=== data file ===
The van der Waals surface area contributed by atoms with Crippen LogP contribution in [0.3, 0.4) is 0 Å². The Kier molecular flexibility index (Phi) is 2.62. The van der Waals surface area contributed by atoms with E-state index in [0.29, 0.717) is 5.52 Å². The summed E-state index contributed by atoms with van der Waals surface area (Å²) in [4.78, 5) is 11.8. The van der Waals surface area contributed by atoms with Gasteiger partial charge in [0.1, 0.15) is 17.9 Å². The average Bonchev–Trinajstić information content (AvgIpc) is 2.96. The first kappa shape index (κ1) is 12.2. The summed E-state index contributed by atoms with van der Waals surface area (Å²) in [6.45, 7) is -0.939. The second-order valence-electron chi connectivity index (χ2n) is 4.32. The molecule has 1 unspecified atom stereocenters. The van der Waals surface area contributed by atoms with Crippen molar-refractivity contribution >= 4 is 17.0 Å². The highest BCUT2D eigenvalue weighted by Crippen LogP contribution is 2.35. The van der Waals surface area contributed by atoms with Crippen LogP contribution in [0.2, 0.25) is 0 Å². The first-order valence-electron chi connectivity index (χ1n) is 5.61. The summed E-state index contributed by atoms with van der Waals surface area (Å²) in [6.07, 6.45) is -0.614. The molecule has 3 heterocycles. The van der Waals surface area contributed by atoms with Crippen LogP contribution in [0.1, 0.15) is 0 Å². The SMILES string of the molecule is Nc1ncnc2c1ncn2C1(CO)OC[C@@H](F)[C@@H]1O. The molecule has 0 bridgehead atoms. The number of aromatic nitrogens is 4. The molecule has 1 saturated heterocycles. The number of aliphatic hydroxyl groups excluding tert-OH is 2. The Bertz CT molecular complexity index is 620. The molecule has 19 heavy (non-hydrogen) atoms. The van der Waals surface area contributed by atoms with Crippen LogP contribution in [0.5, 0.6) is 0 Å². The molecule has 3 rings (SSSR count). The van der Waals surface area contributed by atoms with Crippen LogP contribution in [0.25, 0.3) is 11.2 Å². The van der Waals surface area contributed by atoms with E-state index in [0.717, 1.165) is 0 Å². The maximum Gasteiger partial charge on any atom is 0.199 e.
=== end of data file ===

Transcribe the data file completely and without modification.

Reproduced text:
The van der Waals surface area contributed by atoms with Crippen LogP contribution in [0.3, 0.4) is 0 Å². The Kier molecular flexibility index (Phi) is 2.62. The van der Waals surface area contributed by atoms with E-state index in [0.29, 0.717) is 5.52 Å². The summed E-state index contributed by atoms with van der Waals surface area (Å²) in [4.78, 5) is 11.8. The van der Waals surface area contributed by atoms with Gasteiger partial charge in [0.1, 0.15) is 17.9 Å². The average Bonchev–Trinajstić information content (AvgIpc) is 2.96. The first kappa shape index (κ1) is 12.2. The summed E-state index contributed by atoms with van der Waals surface area (Å²) in [6.45, 7) is -0.939. The second-order valence-electron chi connectivity index (χ2n) is 4.32. The molecule has 1 unspecified atom stereocenters. The van der Waals surface area contributed by atoms with Crippen molar-refractivity contribution >= 4 is 17.0 Å². The highest BCUT2D eigenvalue weighted by Crippen LogP contribution is 2.35. The van der Waals surface area contributed by atoms with Crippen LogP contribution in [0.2, 0.25) is 0 Å². The first-order valence-electron chi connectivity index (χ1n) is 5.61. The summed E-state index contributed by atoms with van der Waals surface area (Å²) in [6.07, 6.45) is -0.614. The molecule has 3 heterocycles. The van der Waals surface area contributed by atoms with Crippen LogP contribution in [0.1, 0.15) is 0 Å². The SMILES string of the molecule is Nc1ncnc2c1ncn2C1(CO)OC[C@@H](F)[C@@H]1O. The molecule has 0 bridgehead atoms. The number of aromatic nitrogens is 4. The molecule has 1 saturated heterocycles. The number of aliphatic hydroxyl groups excluding tert-OH is 2. The Bertz CT molecular complexity index is 620. The molecule has 19 heavy (non-hydrogen) atoms. The van der Waals surface area contributed by atoms with Crippen LogP contribution in [0.5, 0.6) is 0 Å². The molecule has 3 rings (SSSR count). The van der Waals surface area contributed by atoms with Crippen LogP contribution in [0.25, 0.3) is 11.2 Å². The van der Waals surface area contributed by atoms with E-state index in [0.717, 1.165) is 0 Å². The maximum Gasteiger partial charge on any atom is 0.199 e.